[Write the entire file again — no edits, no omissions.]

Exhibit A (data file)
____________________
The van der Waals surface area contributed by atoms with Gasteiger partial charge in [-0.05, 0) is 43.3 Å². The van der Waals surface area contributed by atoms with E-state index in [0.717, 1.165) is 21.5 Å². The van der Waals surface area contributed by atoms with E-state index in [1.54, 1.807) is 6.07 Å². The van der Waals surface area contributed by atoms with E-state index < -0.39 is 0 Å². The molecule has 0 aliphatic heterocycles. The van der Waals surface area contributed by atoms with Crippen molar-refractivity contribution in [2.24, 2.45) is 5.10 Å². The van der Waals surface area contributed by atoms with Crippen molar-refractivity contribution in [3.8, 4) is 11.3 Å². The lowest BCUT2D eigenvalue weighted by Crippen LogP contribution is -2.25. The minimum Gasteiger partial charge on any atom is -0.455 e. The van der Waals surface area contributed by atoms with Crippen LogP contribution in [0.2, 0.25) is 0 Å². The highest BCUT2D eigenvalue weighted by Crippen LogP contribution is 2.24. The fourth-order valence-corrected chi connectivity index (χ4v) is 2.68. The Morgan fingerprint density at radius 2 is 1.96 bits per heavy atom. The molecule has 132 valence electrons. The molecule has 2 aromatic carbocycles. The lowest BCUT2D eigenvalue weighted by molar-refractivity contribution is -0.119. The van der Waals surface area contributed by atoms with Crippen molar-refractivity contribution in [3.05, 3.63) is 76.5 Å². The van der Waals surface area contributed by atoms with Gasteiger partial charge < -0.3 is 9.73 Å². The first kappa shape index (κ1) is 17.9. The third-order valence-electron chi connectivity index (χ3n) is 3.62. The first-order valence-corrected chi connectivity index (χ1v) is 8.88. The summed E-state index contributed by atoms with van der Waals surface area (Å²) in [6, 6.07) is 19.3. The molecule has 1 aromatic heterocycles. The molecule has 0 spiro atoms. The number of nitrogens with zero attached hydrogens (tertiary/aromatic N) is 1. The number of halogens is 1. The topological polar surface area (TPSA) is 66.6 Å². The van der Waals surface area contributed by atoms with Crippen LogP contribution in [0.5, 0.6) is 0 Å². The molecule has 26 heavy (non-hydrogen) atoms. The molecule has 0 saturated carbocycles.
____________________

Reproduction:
The van der Waals surface area contributed by atoms with Gasteiger partial charge in [-0.05, 0) is 43.3 Å². The van der Waals surface area contributed by atoms with E-state index in [0.717, 1.165) is 21.5 Å². The van der Waals surface area contributed by atoms with E-state index in [1.54, 1.807) is 6.07 Å². The van der Waals surface area contributed by atoms with E-state index < -0.39 is 0 Å². The molecule has 0 aliphatic heterocycles. The van der Waals surface area contributed by atoms with Crippen molar-refractivity contribution in [2.24, 2.45) is 5.10 Å². The van der Waals surface area contributed by atoms with Crippen molar-refractivity contribution in [3.8, 4) is 11.3 Å². The lowest BCUT2D eigenvalue weighted by Crippen LogP contribution is -2.25. The minimum Gasteiger partial charge on any atom is -0.455 e. The van der Waals surface area contributed by atoms with Crippen LogP contribution in [0.2, 0.25) is 0 Å². The highest BCUT2D eigenvalue weighted by Crippen LogP contribution is 2.24. The fourth-order valence-corrected chi connectivity index (χ4v) is 2.68. The Morgan fingerprint density at radius 2 is 1.96 bits per heavy atom. The molecule has 132 valence electrons. The molecule has 2 aromatic carbocycles. The lowest BCUT2D eigenvalue weighted by molar-refractivity contribution is -0.119. The van der Waals surface area contributed by atoms with Crippen molar-refractivity contribution in [3.05, 3.63) is 76.5 Å². The van der Waals surface area contributed by atoms with Gasteiger partial charge < -0.3 is 9.73 Å². The first kappa shape index (κ1) is 17.9. The third-order valence-electron chi connectivity index (χ3n) is 3.62. The first-order valence-corrected chi connectivity index (χ1v) is 8.88. The summed E-state index contributed by atoms with van der Waals surface area (Å²) in [6, 6.07) is 19.3. The molecule has 1 aromatic heterocycles. The molecule has 0 spiro atoms. The number of nitrogens with zero attached hydrogens (tertiary/aromatic N) is 1. The number of halogens is 1. The topological polar surface area (TPSA) is 66.6 Å². The van der Waals surface area contributed by atoms with Crippen LogP contribution in [0.5, 0.6) is 0 Å². The molecule has 26 heavy (non-hydrogen) atoms. The molecule has 0 saturated carbocycles.